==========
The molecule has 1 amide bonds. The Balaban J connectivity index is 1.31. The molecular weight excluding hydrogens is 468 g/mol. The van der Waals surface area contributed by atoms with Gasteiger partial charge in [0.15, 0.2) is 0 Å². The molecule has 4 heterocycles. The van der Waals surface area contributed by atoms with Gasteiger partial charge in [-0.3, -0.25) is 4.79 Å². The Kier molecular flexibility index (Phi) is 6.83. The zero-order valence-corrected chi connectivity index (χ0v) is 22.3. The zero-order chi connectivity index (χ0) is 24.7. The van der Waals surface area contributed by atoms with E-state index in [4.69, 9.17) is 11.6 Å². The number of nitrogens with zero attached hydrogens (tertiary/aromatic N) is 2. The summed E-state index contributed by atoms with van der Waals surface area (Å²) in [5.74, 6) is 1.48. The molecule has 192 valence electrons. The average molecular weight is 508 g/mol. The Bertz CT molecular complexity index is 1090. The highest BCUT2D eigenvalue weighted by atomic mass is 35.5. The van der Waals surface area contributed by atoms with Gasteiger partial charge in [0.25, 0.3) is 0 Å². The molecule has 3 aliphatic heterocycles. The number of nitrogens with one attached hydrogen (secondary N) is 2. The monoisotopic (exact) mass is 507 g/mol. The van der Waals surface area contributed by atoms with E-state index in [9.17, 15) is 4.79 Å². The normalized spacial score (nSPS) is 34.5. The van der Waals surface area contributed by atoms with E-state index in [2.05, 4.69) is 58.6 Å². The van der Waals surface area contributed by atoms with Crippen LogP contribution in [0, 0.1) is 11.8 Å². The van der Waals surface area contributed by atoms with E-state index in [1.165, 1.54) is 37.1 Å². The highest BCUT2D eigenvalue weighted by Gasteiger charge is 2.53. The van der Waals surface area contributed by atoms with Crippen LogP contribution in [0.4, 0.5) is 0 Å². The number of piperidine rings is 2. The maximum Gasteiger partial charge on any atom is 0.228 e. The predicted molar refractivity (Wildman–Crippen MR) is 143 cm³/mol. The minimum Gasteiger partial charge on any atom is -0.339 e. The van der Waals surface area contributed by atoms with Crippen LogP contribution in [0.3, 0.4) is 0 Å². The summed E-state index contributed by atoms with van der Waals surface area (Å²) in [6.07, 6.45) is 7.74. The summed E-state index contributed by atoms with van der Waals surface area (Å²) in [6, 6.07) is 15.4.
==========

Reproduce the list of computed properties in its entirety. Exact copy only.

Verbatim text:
The molecule has 1 amide bonds. The Balaban J connectivity index is 1.31. The molecular weight excluding hydrogens is 468 g/mol. The van der Waals surface area contributed by atoms with Gasteiger partial charge in [0.15, 0.2) is 0 Å². The molecule has 4 heterocycles. The van der Waals surface area contributed by atoms with Gasteiger partial charge in [-0.3, -0.25) is 4.79 Å². The Kier molecular flexibility index (Phi) is 6.83. The zero-order valence-corrected chi connectivity index (χ0v) is 22.3. The zero-order chi connectivity index (χ0) is 24.7. The van der Waals surface area contributed by atoms with E-state index in [4.69, 9.17) is 11.6 Å². The number of nitrogens with zero attached hydrogens (tertiary/aromatic N) is 2. The summed E-state index contributed by atoms with van der Waals surface area (Å²) in [5.74, 6) is 1.48. The molecule has 192 valence electrons. The average molecular weight is 508 g/mol. The Bertz CT molecular complexity index is 1090. The highest BCUT2D eigenvalue weighted by atomic mass is 35.5. The van der Waals surface area contributed by atoms with Gasteiger partial charge in [0.25, 0.3) is 0 Å². The molecule has 3 aliphatic heterocycles. The number of nitrogens with one attached hydrogen (secondary N) is 2. The monoisotopic (exact) mass is 507 g/mol. The van der Waals surface area contributed by atoms with E-state index in [9.17, 15) is 4.79 Å². The normalized spacial score (nSPS) is 34.5. The van der Waals surface area contributed by atoms with E-state index in [2.05, 4.69) is 58.6 Å². The van der Waals surface area contributed by atoms with Crippen LogP contribution in [0, 0.1) is 11.8 Å². The van der Waals surface area contributed by atoms with E-state index in [1.165, 1.54) is 37.1 Å². The highest BCUT2D eigenvalue weighted by Gasteiger charge is 2.53. The van der Waals surface area contributed by atoms with Crippen LogP contribution in [0.4, 0.5) is 0 Å². The number of piperidine rings is 2. The maximum Gasteiger partial charge on any atom is 0.228 e. The predicted molar refractivity (Wildman–Crippen MR) is 143 cm³/mol. The minimum Gasteiger partial charge on any atom is -0.339 e. The van der Waals surface area contributed by atoms with Crippen LogP contribution in [0.3, 0.4) is 0 Å². The summed E-state index contributed by atoms with van der Waals surface area (Å²) in [6.07, 6.45) is 7.74. The summed E-state index contributed by atoms with van der Waals surface area (Å²) in [6, 6.07) is 15.4.